“Pursue . . . holiness, without which no one will see the Lord.”

— Hebrews 12:14

Do you ever wonder how historians of the future will characterize the age in which we live? Will they call it the information age? The nuclear age? The technological age? The space age?

I’d like to suggest a term, but you probably won’t feel proud of it. I think we live in a dirty age. Despite the ways agencies fight the air and water pollution that threaten our environment, we live in a dirty world. But I’m not talking about environmental blight—I’m talking about the moral impurities that pollute our society, affecting us far more than we realize.

I do not know when in the history of civilization society has degenerated to such an unclean state as that which we experience today. To see what I’m talking about, just peruse almost any contemporary novel, take a peek at some of the recently produced movies, or view today’s television programs. Or just listen to everyday conversations.

But God calls us to holiness and purity, wanting us to counteract moral pollution. So how do we become pure and stay pure in the midst of our society’s depravity? We can do so only through the pure and spotless Lamb of God.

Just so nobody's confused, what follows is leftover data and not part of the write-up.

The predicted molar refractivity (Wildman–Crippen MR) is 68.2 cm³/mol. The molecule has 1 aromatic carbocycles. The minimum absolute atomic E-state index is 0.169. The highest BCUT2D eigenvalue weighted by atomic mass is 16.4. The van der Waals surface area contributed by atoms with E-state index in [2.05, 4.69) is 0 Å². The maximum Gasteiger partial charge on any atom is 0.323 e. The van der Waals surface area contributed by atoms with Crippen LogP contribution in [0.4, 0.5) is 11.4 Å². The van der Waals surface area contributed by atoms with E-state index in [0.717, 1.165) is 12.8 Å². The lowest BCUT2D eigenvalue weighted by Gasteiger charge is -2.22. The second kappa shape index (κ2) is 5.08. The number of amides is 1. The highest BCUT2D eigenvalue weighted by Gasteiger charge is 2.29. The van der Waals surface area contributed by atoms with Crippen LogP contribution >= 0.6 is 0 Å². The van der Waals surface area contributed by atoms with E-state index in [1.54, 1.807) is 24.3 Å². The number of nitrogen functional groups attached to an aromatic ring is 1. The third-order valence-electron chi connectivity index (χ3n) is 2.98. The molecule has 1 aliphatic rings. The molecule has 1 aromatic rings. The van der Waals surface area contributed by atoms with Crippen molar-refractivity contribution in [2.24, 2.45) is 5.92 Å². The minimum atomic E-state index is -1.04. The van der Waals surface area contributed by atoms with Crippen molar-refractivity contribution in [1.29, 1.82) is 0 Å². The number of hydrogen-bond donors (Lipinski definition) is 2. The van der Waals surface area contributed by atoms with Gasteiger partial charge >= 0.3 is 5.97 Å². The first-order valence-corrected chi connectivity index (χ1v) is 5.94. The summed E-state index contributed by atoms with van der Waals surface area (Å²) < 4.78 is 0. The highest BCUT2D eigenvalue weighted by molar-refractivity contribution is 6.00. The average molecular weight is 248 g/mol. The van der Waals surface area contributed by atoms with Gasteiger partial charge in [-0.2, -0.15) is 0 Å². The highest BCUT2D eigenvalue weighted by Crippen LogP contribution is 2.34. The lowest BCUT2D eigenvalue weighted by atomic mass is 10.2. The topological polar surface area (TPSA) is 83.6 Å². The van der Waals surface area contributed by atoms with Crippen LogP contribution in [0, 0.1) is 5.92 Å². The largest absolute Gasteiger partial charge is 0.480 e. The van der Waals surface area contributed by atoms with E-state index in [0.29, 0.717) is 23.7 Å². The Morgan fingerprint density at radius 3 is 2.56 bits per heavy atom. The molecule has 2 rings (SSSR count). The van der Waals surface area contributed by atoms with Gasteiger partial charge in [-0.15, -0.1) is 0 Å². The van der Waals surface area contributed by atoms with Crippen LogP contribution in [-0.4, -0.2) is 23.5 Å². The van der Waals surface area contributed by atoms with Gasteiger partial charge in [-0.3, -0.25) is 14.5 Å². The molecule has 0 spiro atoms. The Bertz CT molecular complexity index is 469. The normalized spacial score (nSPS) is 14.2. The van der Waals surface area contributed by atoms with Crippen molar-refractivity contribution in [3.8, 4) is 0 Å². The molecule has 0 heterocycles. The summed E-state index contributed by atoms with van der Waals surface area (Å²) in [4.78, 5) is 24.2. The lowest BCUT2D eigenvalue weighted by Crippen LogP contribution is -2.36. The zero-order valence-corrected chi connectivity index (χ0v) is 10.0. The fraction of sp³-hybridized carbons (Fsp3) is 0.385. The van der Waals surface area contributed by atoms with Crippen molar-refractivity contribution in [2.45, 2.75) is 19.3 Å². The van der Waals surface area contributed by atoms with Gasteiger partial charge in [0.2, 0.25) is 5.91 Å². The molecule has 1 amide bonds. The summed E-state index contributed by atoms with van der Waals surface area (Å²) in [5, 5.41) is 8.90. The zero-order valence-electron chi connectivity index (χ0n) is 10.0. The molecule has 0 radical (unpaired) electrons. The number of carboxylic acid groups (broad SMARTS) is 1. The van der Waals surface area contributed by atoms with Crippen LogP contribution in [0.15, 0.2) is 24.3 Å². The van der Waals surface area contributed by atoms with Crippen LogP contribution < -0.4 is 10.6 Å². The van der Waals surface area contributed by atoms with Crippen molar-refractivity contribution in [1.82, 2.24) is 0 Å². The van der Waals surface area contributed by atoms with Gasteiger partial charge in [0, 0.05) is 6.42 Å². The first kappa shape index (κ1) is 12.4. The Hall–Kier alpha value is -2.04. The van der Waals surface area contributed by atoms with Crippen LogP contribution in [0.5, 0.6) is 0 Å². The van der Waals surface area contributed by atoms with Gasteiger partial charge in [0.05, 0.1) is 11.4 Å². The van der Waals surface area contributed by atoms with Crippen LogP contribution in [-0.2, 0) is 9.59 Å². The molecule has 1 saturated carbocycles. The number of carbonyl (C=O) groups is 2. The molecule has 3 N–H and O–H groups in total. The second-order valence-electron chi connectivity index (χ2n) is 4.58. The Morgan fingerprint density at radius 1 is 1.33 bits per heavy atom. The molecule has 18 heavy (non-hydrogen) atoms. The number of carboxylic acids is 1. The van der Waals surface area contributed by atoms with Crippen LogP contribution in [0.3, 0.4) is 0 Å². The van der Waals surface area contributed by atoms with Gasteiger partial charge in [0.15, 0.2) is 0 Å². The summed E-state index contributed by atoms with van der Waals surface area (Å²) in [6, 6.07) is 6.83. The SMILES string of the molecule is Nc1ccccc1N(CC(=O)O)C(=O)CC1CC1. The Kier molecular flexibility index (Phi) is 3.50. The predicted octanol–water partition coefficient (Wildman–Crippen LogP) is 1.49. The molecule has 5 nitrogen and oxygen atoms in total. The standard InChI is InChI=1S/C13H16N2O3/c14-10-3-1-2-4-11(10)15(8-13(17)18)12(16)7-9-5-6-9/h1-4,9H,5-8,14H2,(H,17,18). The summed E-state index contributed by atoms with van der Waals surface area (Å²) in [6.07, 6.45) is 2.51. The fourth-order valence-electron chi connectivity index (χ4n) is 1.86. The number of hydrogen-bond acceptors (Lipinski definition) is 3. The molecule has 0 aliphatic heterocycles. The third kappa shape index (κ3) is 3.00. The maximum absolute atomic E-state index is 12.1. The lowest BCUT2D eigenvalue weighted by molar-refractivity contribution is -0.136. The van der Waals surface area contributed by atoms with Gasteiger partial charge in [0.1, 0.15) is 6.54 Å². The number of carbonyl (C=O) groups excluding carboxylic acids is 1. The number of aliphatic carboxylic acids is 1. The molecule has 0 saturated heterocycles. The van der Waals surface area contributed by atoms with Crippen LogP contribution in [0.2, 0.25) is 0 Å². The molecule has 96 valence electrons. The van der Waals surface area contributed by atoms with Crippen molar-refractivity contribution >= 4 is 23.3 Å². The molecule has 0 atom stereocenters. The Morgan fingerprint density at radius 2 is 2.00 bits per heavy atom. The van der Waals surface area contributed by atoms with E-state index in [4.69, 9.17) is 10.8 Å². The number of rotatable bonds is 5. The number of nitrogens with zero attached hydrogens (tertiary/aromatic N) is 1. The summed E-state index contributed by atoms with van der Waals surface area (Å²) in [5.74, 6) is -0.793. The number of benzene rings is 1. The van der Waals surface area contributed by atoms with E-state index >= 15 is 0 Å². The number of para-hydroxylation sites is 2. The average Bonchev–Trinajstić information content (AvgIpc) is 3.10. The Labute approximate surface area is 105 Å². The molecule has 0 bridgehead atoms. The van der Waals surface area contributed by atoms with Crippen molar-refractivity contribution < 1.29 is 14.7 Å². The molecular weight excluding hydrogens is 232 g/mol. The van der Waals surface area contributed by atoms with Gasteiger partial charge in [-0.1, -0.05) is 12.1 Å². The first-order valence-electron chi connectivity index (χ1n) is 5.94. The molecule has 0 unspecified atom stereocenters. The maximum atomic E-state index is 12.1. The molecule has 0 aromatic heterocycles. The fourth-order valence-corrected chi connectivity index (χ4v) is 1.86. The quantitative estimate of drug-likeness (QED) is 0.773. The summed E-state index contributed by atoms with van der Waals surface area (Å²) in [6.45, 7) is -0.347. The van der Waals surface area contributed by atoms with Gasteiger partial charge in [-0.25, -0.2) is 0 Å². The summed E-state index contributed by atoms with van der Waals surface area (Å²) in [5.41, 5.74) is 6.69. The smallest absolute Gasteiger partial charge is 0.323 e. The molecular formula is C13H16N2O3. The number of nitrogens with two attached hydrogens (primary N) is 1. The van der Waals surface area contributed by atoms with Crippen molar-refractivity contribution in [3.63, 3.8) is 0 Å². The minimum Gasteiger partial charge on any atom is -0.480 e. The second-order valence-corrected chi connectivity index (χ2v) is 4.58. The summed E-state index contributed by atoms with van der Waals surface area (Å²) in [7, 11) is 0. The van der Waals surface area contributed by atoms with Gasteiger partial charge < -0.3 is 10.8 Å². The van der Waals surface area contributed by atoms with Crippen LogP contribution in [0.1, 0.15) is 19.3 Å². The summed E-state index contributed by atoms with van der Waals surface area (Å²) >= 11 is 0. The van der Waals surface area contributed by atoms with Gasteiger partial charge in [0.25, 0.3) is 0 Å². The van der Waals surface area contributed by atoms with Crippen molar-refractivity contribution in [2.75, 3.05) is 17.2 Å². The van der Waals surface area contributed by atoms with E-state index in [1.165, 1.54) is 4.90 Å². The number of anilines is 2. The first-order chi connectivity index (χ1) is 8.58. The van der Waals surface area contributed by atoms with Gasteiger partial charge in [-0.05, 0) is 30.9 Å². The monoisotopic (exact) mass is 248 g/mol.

To pursue holiness and purity, we need to understand what sin really is. Instead of enjoying the forbidden, we need to see sin as devilish and destructive, an evil force that pulls us down. As the psalmist said, “You that love the Lord, hate evil.” Guard your heart from the evil that surrounds you daily. Forsake the depraved, and feed your mind on the things of God.

We also must seek accountability. Do you know a mature and trustworthy Christian who can hold you accountable in your walk with God? If you struggle with a particular sin, just knowing that you’ll have to give an account to someone can keep you walking straight on God’s path. If you don’t already have such a person in your life, begin praying today that God will give you a partner with whom you can seek His holiness and purity.

“The greatest security against sin is to be shocked at its presence.”
Thomas Carlyle